Forced to operate without clear Supreme Court guidance on drones, states have improperly managed the tension between privacy and police safety.
With regard to 4th Amendment search issues, the Supreme Court considers how common a technology is when determining the degree to which the police threaten an individual’s “reasonable expectation of privacy” when they use the technology. For example, the Court found it unconstitutional for the police to use thermal imaging to scan homes for marijuana-growing operations without a warrant, primarily because thermal imaging is “not in general public use.” This implies that Americans’ privacy rights will shrink dramatically as various technologies improve and spread, thereby shrinking expectations of privacy. In just the past decade, it has become far easier to monitor individuals using everyday technology, ranging from GPS to cell-phone cameras. That ease of surveillance and monitoring has curbed expectations.
Forced to operate without clear Supreme Court guidance on drones, states have improperly managed the tension between privacy and police safety. The Brookings Institution points out that state legislation in this area is often technology-specific, failing to account for future advancements, while police-safety advocates object that legislation limiting drone use is too sweeping. Currently, only eighteen states require law enforcement to obtain a search warrant for the use of drones for surveillance or searches.
[caption id="attachment_181614" align="alignnone" width="1920"] General Atomics MQ-1 Predator drone.[/caption]
ERR ON THE SIDE OF LIBERTY
Legislators should seek to enact a broad doctrinal approach to police observation, rather than legislating limits on particular technologies. This keeps them from continuously having to revisit the law to curb abuses made possible by new innovations. This would mean limiting the scope of police surveillance, the means of police surveillance, the content police may store, and the length of time for which they may store it. Such limits prevent abuse and preserve liberty.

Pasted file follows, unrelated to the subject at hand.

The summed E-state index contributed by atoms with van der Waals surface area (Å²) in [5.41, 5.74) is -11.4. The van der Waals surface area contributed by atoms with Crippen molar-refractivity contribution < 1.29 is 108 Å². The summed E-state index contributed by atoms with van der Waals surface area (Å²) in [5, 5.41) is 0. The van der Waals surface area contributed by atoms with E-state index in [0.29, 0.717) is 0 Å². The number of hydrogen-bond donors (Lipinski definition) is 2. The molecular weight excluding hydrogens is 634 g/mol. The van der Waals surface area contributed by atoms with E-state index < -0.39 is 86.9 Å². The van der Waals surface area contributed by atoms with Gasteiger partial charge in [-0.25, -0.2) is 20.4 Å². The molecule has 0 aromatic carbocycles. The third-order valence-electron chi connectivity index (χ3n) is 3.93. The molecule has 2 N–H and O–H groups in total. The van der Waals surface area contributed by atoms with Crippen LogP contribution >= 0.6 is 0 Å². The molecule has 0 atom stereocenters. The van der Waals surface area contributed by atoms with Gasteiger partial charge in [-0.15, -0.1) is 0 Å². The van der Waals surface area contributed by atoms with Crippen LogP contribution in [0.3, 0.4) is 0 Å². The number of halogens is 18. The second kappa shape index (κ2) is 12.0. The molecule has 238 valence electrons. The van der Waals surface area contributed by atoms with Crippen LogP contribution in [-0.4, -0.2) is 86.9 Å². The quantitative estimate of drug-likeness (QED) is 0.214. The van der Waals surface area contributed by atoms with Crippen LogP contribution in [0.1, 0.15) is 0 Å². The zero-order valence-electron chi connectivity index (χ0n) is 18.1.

We need a thoughtful public debate and effective guidelines in place, lest our legislators are constantly reactive to technology, enacting gaps between advancements and legislation that compromise our privacy.
The police-safety advocates have a point as well: it’s possible to limit drone use too much. Eliminating drone programs entirely would keep useful technologies out of officers’ hands, unnecessarily endanger lives, and increase policing costs. Search and rescue, combatting forest fires, and hostage situations are sensible drone uses that facilitate safer and more efficient police action. Effective legislation could limit the scope of police usage could be as narrowly limited to these actions.
But, we should always find ourselves with a thumb on the scale towards privacy. Freedom from unnecessary government surveillance has been a tenet of American life since our country’s inception, and, as the late Charles Krauthammer predicted, “the first guy who uses a second amendment weapon to bring a drone down who is hovering over his house will become a folk hero.”
As police and public-safety departments across the United States increasingly acquire and use drones—like most advancements in technology—they’re forcing us to strike a balance among justice, privacy, and public safety. We need a thoughtful public debate and effective guidelines in place, lest our legislators are constantly reactive to technology, enacting gaps between advancements and legislation that compromise our privacy.
Before more drones take to the sky, let’s set some ground rules.